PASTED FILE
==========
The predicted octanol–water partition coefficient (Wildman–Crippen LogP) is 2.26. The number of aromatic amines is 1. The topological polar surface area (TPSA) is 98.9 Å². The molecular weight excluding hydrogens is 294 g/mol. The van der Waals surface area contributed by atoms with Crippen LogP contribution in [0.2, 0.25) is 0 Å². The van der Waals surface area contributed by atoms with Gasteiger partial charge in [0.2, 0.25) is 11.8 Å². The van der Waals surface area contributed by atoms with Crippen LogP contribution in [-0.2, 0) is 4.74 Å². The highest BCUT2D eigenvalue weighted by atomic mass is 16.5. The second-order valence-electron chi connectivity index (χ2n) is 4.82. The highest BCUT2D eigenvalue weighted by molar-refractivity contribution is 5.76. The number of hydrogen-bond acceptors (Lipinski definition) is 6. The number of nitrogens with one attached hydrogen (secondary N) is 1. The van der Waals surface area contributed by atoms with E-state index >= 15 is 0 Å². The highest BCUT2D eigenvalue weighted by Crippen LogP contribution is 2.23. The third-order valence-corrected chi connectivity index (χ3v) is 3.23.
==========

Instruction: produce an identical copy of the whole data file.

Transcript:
The predicted octanol–water partition coefficient (Wildman–Crippen LogP) is 2.26. The number of aromatic amines is 1. The topological polar surface area (TPSA) is 98.9 Å². The molecular weight excluding hydrogens is 294 g/mol. The van der Waals surface area contributed by atoms with Crippen LogP contribution in [0.2, 0.25) is 0 Å². The van der Waals surface area contributed by atoms with Gasteiger partial charge in [0.2, 0.25) is 11.8 Å². The van der Waals surface area contributed by atoms with Crippen LogP contribution in [-0.2, 0) is 4.74 Å². The highest BCUT2D eigenvalue weighted by atomic mass is 16.5. The second-order valence-electron chi connectivity index (χ2n) is 4.82. The highest BCUT2D eigenvalue weighted by molar-refractivity contribution is 5.76. The number of hydrogen-bond acceptors (Lipinski definition) is 6. The number of nitrogens with one attached hydrogen (secondary N) is 1. The van der Waals surface area contributed by atoms with E-state index >= 15 is 0 Å². The highest BCUT2D eigenvalue weighted by Crippen LogP contribution is 2.23. The third-order valence-corrected chi connectivity index (χ3v) is 3.23.